Project Summary

PCORI has identified urinary incontinence, or UI, among women as an important research topic. Although many nonsurgical treatments work well to improve UI symptoms, few studies have compared these treatments. Patients, caregivers, clinicians, and others want to learn: How do different nonsurgical treatment options compare for improving patient-centered outcomes among nonpregnant women with UI? To help answer this question, PCORI launched an initiative in 2021 on Nonsurgical Options for Women with Urinary Incontinence. The initiative funded this research project and others.

This research project is in progress. PCORI will post the research findings on this page within 90 days after the results are final.

What is the research about?

Urgency urinary incontinence, or UUI, is a health problem that causes an urgent need to urinate and a loss of bladder control. UUI is common among women and can worsen quality of life. 

Doctors first use pelvic floor therapy to treat UUI. This treatment includes exercises to strengthen the muscles that control the flow of urine. If the exercises don’t help, doctors may prescribe an anticholinergic medicine. But for many women, neither treatment works well to improve the symptoms of UUI. 

In this study, the research team is comparing two ways to treat UUI when initial treatments don’t work well. The first way is a beta-agonist medicine. The second way is Botox injections in the bladder. Both help to relax the muscles of the bladder, which can help treat the urge to urinate.

Who can this research help?

Results may help women with UUI and their doctors when considering ways to treat UUI when initial treatments aren’t successful.

What is the research team doing?

The research team is enrolling 432 women ages 18 and older with UUI. The women are from five sites across the country. These women have tried exercises and anticholinergic medicine in the past and still report that their symptoms still bother them. The team is assigning women by chance to receive beta-agonist medicine or Botox bladder injections.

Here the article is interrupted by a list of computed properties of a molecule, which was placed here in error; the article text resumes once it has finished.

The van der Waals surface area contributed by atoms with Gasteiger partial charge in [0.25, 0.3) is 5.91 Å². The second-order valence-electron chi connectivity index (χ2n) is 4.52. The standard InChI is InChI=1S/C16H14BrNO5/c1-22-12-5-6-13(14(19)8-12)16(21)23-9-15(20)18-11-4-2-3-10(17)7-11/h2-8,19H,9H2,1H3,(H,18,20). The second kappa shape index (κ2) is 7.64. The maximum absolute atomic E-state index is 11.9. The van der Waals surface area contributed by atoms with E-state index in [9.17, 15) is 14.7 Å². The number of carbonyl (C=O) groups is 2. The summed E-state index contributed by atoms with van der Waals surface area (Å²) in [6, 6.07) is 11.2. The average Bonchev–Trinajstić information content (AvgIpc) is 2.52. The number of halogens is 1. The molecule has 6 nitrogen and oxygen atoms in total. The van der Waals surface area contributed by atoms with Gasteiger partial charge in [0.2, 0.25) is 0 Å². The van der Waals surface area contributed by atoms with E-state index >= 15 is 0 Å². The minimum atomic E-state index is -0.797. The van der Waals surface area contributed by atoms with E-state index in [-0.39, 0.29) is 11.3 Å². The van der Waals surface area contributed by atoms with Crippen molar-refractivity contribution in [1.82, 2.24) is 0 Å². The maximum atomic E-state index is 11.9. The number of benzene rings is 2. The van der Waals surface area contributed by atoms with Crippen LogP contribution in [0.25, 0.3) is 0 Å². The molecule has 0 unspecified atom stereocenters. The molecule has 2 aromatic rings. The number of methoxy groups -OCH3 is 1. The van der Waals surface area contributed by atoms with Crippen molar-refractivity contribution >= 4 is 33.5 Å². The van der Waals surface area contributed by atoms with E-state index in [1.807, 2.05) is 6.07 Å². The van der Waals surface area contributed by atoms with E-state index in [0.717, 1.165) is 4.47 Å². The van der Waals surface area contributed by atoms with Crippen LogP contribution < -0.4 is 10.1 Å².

Women receiving a beta-agonist take the medicine daily. Women receiving Botox receive one injection. After three months, patients talk to their doctor about whether they should receive more injections.

After 3, 6, 9, and 12 months, the research team is surveying patients about: 

  • How well treatment improves their UUI symptoms 
  • How satisfied they are with their treatment<
  • Their quality of life
  • Side effects from treatment

Patients with UUI, social support groups, and community leaders are helping to plan and conduct this study. 

Research methods at a glance

Design ElementDescription
DesignRandomized controlled trial
Population432 women ages 18 and older for whom behavior therapy, pelvic floor exercises, and anticholinergic medicine therapy was unsuccessful
  • Beta-agonist medicine including mirabegron or vibegron

  • Intradetrusor onabotulinumtoxin A, or Botox, bladder injection

Primary: UUI symptom severity, treatment satisfaction

Secondary: UUI quality of life, cognitive function, sexual function, side effects, adverse events, treatment adherence

Timeframe  Timeframe Length of follow-up for collecting data on primary outcomes. View Glossary 3-month follow-up for primary outcomes 

*Increase Diversity and Advance Health Equity Funding Supplement
This study received supplemental funding to build on existing PCORI-funded comparative clinical effectiveness research (CER) studies to leverage meaningful engagement of affected/relevant communities to ensure that a diverse and inclusive study population can be achieved.

Project Information

Vivian Sung, MD, MPH
Women and Infants Hospital-Rhode Island
Beta-Agonist versus onabotulinumtoxinA Trial for Urgency Urinary Incontinence (Best Trial)

Key Dates

March 2022
December 2028


Award Type
Health Conditions Health Conditions These are the broad terms we use to categorize our funded research studies; specific diseases or conditions are included within the appropriate larger category. Note: not all of our funded projects focus on a single disease or condition; some touch on multiple diseases or conditions, research methods, or broader health system interventions. Such projects won’t be listed by a primary disease/condition and so won’t appear if you use this filter tool to find them. View Glossary
Populations Populations PCORI is interested in research that seeks to better understand how different clinical and health system options work for different people. These populations are frequently studied in our portfolio or identified as being of interest by our stakeholders. View Glossary
Intervention Strategy Intervention Strategies PCORI funds comparative clinical effectiveness research (CER) studies that compare two or more options or approaches to health care, or that compare different ways of delivering or receiving care. View Glossary
State State The state where the project originates, or where the primary institution or organization is located. View Glossary
Last updated: March 27, 2024